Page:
When I first started my teaching career, I was presented with two statistics that revealed what was to come with my tenure in New York: The first said that there was an achievement gap that resulted in my high school students graduating with, on average, an eighth grade reading level and the second said that, falling closely behind chefs, we teachers had the highest level of alcoholism among working professionals in the city. The former was sobering and the latter was anything but, but as I have found, both define the life of a teacher and indirectly explain all the teacher deals at local watering holes.
Any educator will tell that their existence revolves around a pedantic schedule of routines. You punch in. You grab your attendance folder. You grade papers. You teach. You eat your lunch or go to the same coffee shop for the same sandwich. You go home. You zonk out. And through it all, you struggle to maintain your exuberance and spirit when you’re round pegged being is hammered into the square hole of conformity.
By the end of the week we are frustrated, tired, and in desperate need of a pick-me-up. And while a cold beer isn’t a panacea to the pedagogical usurpation of the work week, it comes awful close. There’s something unnerving about the scrutiny of the classroom, where we are constantly on stage to both administrators and students. And by the end of the week, the thought on most teachers’ minds is the thought of self, the original desire to just remain original. This might explain why most teachers head to happy hour, and while most bars in New York aren’t places where everyone knows your name, at least the cute brunette from the English department does. And she likes Yuengling, just like you.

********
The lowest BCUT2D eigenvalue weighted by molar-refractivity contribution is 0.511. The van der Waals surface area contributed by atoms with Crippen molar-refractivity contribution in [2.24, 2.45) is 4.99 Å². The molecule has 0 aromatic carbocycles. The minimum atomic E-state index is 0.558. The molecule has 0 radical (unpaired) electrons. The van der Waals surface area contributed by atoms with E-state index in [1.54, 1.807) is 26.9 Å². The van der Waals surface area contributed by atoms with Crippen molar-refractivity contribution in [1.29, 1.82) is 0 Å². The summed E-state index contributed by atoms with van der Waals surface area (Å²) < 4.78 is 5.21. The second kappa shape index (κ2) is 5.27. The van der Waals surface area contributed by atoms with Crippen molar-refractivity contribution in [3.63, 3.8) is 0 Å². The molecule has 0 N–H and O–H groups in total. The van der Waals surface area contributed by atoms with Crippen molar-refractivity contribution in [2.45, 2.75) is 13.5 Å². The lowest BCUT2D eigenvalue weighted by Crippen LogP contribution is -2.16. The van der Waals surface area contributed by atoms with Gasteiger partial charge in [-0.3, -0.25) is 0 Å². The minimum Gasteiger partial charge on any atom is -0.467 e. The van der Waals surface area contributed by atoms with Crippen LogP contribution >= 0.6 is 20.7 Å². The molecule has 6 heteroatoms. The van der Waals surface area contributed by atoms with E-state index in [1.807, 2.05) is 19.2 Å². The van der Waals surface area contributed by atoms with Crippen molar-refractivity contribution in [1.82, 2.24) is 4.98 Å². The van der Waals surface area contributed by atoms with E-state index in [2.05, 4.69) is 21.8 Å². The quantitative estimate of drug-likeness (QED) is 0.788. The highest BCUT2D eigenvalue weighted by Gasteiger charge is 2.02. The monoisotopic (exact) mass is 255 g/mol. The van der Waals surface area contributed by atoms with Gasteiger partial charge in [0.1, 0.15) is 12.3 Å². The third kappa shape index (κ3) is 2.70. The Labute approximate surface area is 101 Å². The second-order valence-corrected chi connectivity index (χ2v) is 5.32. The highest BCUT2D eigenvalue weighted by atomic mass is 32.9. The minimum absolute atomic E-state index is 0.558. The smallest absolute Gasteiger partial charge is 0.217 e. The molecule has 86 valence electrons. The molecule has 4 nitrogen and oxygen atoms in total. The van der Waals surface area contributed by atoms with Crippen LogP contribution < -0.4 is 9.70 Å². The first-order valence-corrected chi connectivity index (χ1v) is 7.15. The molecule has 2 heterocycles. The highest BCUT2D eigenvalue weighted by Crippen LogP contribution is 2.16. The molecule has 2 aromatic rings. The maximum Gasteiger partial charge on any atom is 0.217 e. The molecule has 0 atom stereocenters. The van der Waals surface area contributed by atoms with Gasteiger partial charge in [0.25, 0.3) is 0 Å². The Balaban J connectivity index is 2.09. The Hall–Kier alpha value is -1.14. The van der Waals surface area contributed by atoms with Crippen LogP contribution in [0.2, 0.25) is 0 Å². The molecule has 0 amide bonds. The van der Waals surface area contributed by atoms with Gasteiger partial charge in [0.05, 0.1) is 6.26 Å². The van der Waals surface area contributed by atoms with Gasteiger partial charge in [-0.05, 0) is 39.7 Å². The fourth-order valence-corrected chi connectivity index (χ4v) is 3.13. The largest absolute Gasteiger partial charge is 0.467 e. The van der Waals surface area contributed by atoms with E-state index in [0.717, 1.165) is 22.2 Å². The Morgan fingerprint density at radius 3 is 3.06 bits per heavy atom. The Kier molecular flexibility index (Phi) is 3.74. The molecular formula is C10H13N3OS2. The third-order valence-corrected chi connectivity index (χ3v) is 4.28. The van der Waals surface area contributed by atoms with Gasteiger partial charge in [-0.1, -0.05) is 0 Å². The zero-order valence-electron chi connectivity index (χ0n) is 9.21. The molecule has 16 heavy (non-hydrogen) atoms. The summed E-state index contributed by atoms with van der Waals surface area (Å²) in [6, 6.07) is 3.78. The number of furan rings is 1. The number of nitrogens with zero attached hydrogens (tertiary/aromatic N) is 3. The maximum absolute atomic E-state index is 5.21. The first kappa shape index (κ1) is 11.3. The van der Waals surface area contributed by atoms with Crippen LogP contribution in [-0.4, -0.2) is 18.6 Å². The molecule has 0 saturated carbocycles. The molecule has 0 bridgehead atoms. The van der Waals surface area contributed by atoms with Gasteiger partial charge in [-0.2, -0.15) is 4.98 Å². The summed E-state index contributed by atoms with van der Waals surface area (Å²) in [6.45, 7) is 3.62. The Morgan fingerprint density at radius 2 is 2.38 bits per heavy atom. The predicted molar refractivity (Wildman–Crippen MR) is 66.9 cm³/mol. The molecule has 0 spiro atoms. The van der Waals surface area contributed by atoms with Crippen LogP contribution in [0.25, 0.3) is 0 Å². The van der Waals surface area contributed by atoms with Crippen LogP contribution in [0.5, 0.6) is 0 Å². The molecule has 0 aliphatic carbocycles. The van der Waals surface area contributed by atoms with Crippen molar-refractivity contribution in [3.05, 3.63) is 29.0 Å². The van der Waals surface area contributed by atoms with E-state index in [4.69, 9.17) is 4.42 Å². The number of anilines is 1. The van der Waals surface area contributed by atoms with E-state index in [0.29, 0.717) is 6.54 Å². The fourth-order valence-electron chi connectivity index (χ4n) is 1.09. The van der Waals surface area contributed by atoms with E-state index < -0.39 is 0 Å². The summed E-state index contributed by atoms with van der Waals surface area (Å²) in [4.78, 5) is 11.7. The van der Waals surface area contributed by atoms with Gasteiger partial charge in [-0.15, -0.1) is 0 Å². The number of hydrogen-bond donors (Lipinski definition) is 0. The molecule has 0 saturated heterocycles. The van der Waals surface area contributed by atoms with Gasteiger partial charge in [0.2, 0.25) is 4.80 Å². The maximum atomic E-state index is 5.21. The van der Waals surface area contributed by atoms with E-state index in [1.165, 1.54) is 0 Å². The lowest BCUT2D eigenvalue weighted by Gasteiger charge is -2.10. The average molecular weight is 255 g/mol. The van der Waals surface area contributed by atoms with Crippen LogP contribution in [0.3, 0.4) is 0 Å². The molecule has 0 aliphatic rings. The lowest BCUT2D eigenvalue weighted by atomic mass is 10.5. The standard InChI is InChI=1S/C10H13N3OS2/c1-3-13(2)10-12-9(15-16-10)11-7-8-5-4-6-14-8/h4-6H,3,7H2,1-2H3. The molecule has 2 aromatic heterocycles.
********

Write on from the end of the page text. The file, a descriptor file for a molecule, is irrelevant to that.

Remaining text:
A great article was featured in the New York Times broke it down even further:
In almost every generation, education has been demonized as an enemy of fun. For those of us who came of age in the late 80s and early 90s, as I did, that message was stamped all over popular culture: the sexually frustrated Mrs. Krabappel and effete Principal Skinner of “The Simpsons”; “The Breakfast Club,” a cinematic testament to the woes of Saturday detention that depicted your average educator as a prison guard crossed with a fulminating minister; and of course, Ben Stein’s soporific teacher in “Ferris Bueller’s Day Off,” who made a strong case for boredom as the eighth deadly sin. Maybe we drink to stave of these classroom ghosts, to convince ourselves that, deep down, we are just that prankster Bueller with an abiding passion for chalk-and-talk.
That restlessness that is envoked is the same restlessness Ferris Bueller had on his famous “day off,” when he reflects upon his existence and realizes that the circumstances cannot always dictate his course of action; sometimes, we all need that much needed our time, that proverbial “day off.” This can be done in many ways, obviously, and I’m hardly promoting an unhealthy lifestyle of boozing and debauchery. Teachers can exercise, read, travel, or lament in their own way. All I’m reminding you—and take this for what it is, a reminder—is that the gym is probably a good five blocks away. The bar is two, and it’s got great central heating.
I think it’s the Buddhist in me that comes out when I imagine the dichotomy that most of us embody, the responsible “mister” or “miss” during the week and the resumption of our first names on Friday. Weekday me begs weekend me to take a load off, and from time to time, weekend me begs weekday me to work extra hard to exorcise the ethanol-induced demons of Saturday night. Let’s face it: we’re young and we’ve undertaken a great and difficult crusade. And while we strive for that maturity and self-discovery that comes from our experiences in the classroom, there’s that momentary spark of inspiration in its most unadulterated form, the virtue of immaturity and naivete. And through it all a balance is achieved, reinforcing the adage that we hold so dear: all work and no play makes Jack a dull boy.